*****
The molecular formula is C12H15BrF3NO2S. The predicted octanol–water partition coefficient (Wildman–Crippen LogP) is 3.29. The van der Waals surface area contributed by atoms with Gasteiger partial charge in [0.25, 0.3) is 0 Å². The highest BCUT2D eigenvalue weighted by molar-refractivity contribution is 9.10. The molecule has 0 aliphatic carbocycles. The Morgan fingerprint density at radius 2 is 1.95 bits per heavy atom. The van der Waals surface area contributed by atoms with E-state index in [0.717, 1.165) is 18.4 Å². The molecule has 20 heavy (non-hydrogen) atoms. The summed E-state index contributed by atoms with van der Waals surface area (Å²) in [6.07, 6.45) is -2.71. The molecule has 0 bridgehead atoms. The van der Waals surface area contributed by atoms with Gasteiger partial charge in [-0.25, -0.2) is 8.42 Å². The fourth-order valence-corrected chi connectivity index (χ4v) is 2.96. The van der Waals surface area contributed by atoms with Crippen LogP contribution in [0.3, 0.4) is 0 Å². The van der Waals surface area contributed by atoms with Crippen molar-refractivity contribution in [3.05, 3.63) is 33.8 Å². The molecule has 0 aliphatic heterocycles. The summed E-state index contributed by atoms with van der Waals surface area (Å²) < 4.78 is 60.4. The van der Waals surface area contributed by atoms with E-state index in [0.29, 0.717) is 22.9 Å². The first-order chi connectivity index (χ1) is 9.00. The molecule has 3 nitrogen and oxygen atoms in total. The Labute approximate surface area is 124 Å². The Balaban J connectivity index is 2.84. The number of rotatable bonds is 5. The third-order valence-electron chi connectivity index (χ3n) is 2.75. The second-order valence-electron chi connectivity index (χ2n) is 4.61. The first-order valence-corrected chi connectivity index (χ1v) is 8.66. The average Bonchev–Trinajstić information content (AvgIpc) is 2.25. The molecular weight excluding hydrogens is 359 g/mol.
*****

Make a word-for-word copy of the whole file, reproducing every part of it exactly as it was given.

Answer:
The molecular formula is C12H15BrF3NO2S. The predicted octanol–water partition coefficient (Wildman–Crippen LogP) is 3.29. The van der Waals surface area contributed by atoms with Gasteiger partial charge in [0.25, 0.3) is 0 Å². The highest BCUT2D eigenvalue weighted by molar-refractivity contribution is 9.10. The molecule has 0 aliphatic carbocycles. The Morgan fingerprint density at radius 2 is 1.95 bits per heavy atom. The van der Waals surface area contributed by atoms with E-state index in [0.717, 1.165) is 18.4 Å². The molecule has 20 heavy (non-hydrogen) atoms. The summed E-state index contributed by atoms with van der Waals surface area (Å²) in [6.07, 6.45) is -2.71. The molecule has 0 bridgehead atoms. The van der Waals surface area contributed by atoms with Gasteiger partial charge in [-0.25, -0.2) is 8.42 Å². The fourth-order valence-corrected chi connectivity index (χ4v) is 2.96. The van der Waals surface area contributed by atoms with Crippen LogP contribution in [0.3, 0.4) is 0 Å². The van der Waals surface area contributed by atoms with Crippen molar-refractivity contribution in [3.05, 3.63) is 33.8 Å². The molecule has 0 aliphatic heterocycles. The summed E-state index contributed by atoms with van der Waals surface area (Å²) < 4.78 is 60.4. The van der Waals surface area contributed by atoms with E-state index in [0.29, 0.717) is 22.9 Å². The first-order chi connectivity index (χ1) is 9.00. The molecule has 3 nitrogen and oxygen atoms in total. The Labute approximate surface area is 124 Å². The Balaban J connectivity index is 2.84. The number of rotatable bonds is 5. The third-order valence-electron chi connectivity index (χ3n) is 2.75. The second-order valence-electron chi connectivity index (χ2n) is 4.61. The first-order valence-corrected chi connectivity index (χ1v) is 8.66. The average Bonchev–Trinajstić information content (AvgIpc) is 2.25. The molecular weight excluding hydrogens is 359 g/mol.